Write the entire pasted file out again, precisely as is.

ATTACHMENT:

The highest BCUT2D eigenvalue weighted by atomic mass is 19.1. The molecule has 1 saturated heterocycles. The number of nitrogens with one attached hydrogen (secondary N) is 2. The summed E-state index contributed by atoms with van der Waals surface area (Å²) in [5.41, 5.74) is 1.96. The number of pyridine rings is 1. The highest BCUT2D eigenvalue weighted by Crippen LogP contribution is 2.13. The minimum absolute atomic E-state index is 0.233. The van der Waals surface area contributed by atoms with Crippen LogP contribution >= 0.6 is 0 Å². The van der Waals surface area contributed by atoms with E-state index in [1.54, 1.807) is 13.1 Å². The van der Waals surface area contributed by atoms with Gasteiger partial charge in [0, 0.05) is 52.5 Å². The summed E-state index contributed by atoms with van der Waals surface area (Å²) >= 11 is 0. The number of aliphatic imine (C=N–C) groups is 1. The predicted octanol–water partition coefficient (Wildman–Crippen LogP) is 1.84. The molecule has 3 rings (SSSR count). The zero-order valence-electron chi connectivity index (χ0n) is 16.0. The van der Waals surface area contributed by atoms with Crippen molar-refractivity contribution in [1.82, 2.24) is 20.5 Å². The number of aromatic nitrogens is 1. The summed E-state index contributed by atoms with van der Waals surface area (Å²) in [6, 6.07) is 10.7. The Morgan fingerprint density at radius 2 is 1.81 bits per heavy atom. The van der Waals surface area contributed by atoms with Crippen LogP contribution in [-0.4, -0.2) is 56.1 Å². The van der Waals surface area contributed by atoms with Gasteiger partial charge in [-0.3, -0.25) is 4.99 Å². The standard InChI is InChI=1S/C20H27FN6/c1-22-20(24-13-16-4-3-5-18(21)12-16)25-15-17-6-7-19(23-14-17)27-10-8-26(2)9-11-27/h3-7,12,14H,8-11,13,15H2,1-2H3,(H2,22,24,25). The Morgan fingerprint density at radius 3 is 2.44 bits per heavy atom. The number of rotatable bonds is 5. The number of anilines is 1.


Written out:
The highest BCUT2D eigenvalue weighted by atomic mass is 19.1. The molecule has 1 saturated heterocycles. The number of nitrogens with one attached hydrogen (secondary N) is 2. The summed E-state index contributed by atoms with van der Waals surface area (Å²) in [5.41, 5.74) is 1.96. The number of pyridine rings is 1. The highest BCUT2D eigenvalue weighted by Crippen LogP contribution is 2.13. The minimum absolute atomic E-state index is 0.233. The van der Waals surface area contributed by atoms with Crippen LogP contribution >= 0.6 is 0 Å². The van der Waals surface area contributed by atoms with E-state index in [1.54, 1.807) is 13.1 Å². The van der Waals surface area contributed by atoms with Gasteiger partial charge in [0, 0.05) is 52.5 Å². The summed E-state index contributed by atoms with van der Waals surface area (Å²) >= 11 is 0. The number of aliphatic imine (C=N–C) groups is 1. The predicted octanol–water partition coefficient (Wildman–Crippen LogP) is 1.84. The molecule has 3 rings (SSSR count). The zero-order valence-electron chi connectivity index (χ0n) is 16.0. The van der Waals surface area contributed by atoms with Crippen molar-refractivity contribution in [1.82, 2.24) is 20.5 Å². The number of aromatic nitrogens is 1. The summed E-state index contributed by atoms with van der Waals surface area (Å²) in [6, 6.07) is 10.7. The Morgan fingerprint density at radius 2 is 1.81 bits per heavy atom. The van der Waals surface area contributed by atoms with Crippen LogP contribution in [-0.4, -0.2) is 56.1 Å². The van der Waals surface area contributed by atoms with Gasteiger partial charge in [-0.3, -0.25) is 4.99 Å². The standard InChI is InChI=1S/C20H27FN6/c1-22-20(24-13-16-4-3-5-18(21)12-16)25-15-17-6-7-19(23-14-17)27-10-8-26(2)9-11-27/h3-7,12,14H,8-11,13,15H2,1-2H3,(H2,22,24,25). The Morgan fingerprint density at radius 3 is 2.44 bits per heavy atom. The number of rotatable bonds is 5. The number of anilines is 1.